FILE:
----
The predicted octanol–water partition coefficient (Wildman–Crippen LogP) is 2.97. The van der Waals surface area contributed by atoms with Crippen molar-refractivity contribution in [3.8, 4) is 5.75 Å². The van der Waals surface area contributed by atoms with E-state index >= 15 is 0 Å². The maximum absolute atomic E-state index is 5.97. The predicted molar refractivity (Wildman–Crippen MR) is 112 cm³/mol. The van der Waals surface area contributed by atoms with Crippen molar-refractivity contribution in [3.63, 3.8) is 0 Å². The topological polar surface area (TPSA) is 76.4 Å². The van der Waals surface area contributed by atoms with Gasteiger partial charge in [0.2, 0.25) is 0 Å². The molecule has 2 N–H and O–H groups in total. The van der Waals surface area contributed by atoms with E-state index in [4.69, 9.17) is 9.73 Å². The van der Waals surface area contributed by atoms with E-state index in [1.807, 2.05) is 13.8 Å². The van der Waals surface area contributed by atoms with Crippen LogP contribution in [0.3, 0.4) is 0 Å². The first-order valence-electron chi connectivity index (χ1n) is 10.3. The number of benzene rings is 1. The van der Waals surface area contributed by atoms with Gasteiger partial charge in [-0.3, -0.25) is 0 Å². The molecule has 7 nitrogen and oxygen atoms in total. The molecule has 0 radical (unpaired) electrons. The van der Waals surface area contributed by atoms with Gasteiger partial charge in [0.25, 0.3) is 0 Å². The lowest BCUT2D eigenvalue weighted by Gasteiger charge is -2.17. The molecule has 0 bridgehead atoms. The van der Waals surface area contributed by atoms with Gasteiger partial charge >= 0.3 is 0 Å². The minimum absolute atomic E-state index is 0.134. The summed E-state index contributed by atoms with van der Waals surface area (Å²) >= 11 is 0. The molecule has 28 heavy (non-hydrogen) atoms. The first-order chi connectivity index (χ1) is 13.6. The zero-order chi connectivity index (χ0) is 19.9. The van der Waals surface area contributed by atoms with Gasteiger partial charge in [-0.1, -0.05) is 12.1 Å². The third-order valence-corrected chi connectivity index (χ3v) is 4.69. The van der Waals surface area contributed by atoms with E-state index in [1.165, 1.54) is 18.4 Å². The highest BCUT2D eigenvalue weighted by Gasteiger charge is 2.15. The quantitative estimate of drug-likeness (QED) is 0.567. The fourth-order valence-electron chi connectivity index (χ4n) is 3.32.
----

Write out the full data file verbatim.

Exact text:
The predicted octanol–water partition coefficient (Wildman–Crippen LogP) is 2.97. The van der Waals surface area contributed by atoms with Crippen molar-refractivity contribution in [3.8, 4) is 5.75 Å². The van der Waals surface area contributed by atoms with E-state index >= 15 is 0 Å². The maximum absolute atomic E-state index is 5.97. The predicted molar refractivity (Wildman–Crippen MR) is 112 cm³/mol. The van der Waals surface area contributed by atoms with Crippen molar-refractivity contribution in [3.63, 3.8) is 0 Å². The topological polar surface area (TPSA) is 76.4 Å². The van der Waals surface area contributed by atoms with Gasteiger partial charge in [0.2, 0.25) is 0 Å². The molecule has 2 N–H and O–H groups in total. The van der Waals surface area contributed by atoms with E-state index in [4.69, 9.17) is 9.73 Å². The van der Waals surface area contributed by atoms with E-state index in [1.807, 2.05) is 13.8 Å². The van der Waals surface area contributed by atoms with Crippen LogP contribution in [0.3, 0.4) is 0 Å². The first-order valence-electron chi connectivity index (χ1n) is 10.3. The number of benzene rings is 1. The van der Waals surface area contributed by atoms with Gasteiger partial charge in [-0.3, -0.25) is 0 Å². The molecule has 7 nitrogen and oxygen atoms in total. The molecule has 0 radical (unpaired) electrons. The van der Waals surface area contributed by atoms with Gasteiger partial charge in [0.25, 0.3) is 0 Å². The lowest BCUT2D eigenvalue weighted by Gasteiger charge is -2.17. The molecule has 0 bridgehead atoms. The van der Waals surface area contributed by atoms with Gasteiger partial charge >= 0.3 is 0 Å². The minimum absolute atomic E-state index is 0.134. The summed E-state index contributed by atoms with van der Waals surface area (Å²) >= 11 is 0. The molecule has 28 heavy (non-hydrogen) atoms. The first-order chi connectivity index (χ1) is 13.6. The zero-order chi connectivity index (χ0) is 19.9. The van der Waals surface area contributed by atoms with Gasteiger partial charge in [-0.1, -0.05) is 12.1 Å². The third-order valence-corrected chi connectivity index (χ3v) is 4.69. The van der Waals surface area contributed by atoms with E-state index in [1.165, 1.54) is 18.4 Å². The highest BCUT2D eigenvalue weighted by Gasteiger charge is 2.15. The quantitative estimate of drug-likeness (QED) is 0.567. The fourth-order valence-electron chi connectivity index (χ4n) is 3.32.